Credit clampdown

Whispers that reseller Golden Bell and assembler eMachine had hit the skids circulated around the channel like wildfire. With credit lines of up to US$4m in place, some distributors have been hit hard.

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By  Stuart Wilson Published  August 18, 2004

Whispers that reseller Golden Bell and assembler eMachine hit the skids circulated around the channel like wildfire. With credit lines of up to US$4m in place, some distributors have been hit hard. Do not expect these to be the last resellers to disappear this year. Distribution sources reckon there are several others in dire financial straits, as channel credit once again becomes the hot topic of the day.

For many distributors with large credit lines, the natural tendency is to reduce exposure by cutting back and reducing the risk. In reality, what distributors need to do is become much better in identifying the risks associated with each individual reseller and calculate a healthy credit level accordingly. It is easy to increase a customer’s credit line, but it is much harder to reduce it back down at a later date.

Distributors need to make sure that they are selling to the right type of resellers — those with a sustainable and healthy business as well as a long-term outlook. The problem is, it is often still a temptation to sell to some of the less scrupulous resellers — especially if it helps a distributor’s sales manager make his or her numbers.

There should be a clampdown on the credit given to some resellers in the market. Unfortunately, many of the resellers that don’t deserve hefty credit lines already have them in place. This means that a distributor cannot always reduce credit for fear of putting that customer out of business. If that happened, there is a danger that the distributor would get none of its money back.

Once again, the concept of a defaulter database needs to be considered; an information system whereby distributors work together to build a centrally held database of risky resellers. Identifying resellers that are selling below cost or defaulting on payments, such a system would be a valuable tool for distributors to use. While there are semi-formal information sharing agreements already in place involving credit managers at some major distributors, a more formalised system would help to protect the wider distribution community.

Given the low-margins that now exist in distribution, the runners and riders of the resell channel is a serious problem. Royal Star ran off earlier this year leaving behind debts estimated at US$1.4m while Golden Bell and eMachine have combined credit lines in the region of US$4m according to some distributors. Those cases alone mean that US$5.4m has been wiped off distributors’ bottom lines this year. With small net profit margins at best for distributors, recovering that level of loss would mean finding hundreds of millions of dollars in extra sales.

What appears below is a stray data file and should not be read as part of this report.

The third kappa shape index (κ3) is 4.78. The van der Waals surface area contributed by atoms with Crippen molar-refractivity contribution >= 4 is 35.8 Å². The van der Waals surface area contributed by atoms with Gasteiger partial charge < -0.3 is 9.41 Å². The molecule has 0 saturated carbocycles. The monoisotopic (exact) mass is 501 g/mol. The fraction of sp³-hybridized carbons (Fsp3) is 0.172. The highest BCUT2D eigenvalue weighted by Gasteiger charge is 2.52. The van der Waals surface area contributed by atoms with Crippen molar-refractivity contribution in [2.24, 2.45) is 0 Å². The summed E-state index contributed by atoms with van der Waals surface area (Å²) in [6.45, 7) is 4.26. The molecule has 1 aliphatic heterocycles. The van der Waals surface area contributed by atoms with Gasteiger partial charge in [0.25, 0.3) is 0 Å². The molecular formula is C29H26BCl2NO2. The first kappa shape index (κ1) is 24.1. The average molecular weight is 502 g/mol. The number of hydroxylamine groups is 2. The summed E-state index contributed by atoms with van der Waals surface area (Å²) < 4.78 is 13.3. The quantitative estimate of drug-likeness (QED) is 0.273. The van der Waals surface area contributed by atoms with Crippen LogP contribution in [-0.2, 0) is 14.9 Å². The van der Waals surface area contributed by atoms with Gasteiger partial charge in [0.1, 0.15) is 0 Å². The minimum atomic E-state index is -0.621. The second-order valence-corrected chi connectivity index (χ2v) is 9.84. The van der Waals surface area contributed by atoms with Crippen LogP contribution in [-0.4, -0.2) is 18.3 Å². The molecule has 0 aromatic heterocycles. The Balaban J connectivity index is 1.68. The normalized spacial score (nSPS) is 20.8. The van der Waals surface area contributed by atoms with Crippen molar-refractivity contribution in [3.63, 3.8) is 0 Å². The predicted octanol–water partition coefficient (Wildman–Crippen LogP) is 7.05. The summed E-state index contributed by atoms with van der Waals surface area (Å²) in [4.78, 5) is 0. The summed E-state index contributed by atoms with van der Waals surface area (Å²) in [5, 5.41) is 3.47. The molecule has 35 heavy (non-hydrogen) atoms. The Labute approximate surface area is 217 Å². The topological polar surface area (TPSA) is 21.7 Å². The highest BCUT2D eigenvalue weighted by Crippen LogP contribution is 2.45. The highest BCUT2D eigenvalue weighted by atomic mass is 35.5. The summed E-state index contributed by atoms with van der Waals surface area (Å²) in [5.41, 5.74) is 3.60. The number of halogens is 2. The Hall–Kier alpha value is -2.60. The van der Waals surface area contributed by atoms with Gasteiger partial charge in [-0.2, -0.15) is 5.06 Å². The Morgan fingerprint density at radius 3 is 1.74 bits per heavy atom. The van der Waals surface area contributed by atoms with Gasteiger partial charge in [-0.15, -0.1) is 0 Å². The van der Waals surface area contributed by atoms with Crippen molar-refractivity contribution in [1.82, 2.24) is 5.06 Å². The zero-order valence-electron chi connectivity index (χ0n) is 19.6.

When resellers do eventually decide to do a runner they often create problems by dumping their stock onto the market at ridiculously cheap prices. If they have no intention of paying back the distributor they can sell the stock onto another reseller at 10% below cost and take the cash and run. So, not only does the distributor lose out on the original payment, he also finds sales to other customers dropping because the products are already available in the channel at lower prices.

So who’s going to be the next reseller to go? There are resellers out there with huge credit lines to distributors already stalling for time. Payments have been defaulted and dubious reasons given for delays. No distributor wants to name these companies for fear that this will put the reseller out of business meaning that the whole credit line will be lost. What often happens is a game of pass the parcel with a struggling reseller being propped up by its distributor to enable it to clear its credit line over time. To clear one credit line, it slowly builds up another credit line with someone else. This can go on for many months until the reseller eventually collapses leaving one unlucky distributor with a mighty big hole in its finances.

There’s going to be plenty more fun and games involving channel credit and rogue resellers in the next few months. Some vendors are aware of the problems that their distributors are facing with risky resellers in the Middle East. Intel is putting together a credit insurance scheme for its authorised distributors to protect their exposure to resellers.

Away from the murky world of channel credit, K. V. Narayanan, business manager at Redington has left the distributor in order to jump over to the vendor side of the channel fence. Sources indicate that Narayanan is taking on a senior regional management role with Taiwanese vendor BenQ.

Elsewhere, rumours that Aptec has been up for sale have been circulating the market for years. While Ingram Micro has often been touted as the likely buyer, the channel rumour mill has sped off in another direction this week with a Dubai-based private equity house being linked with the regional distributor instead.

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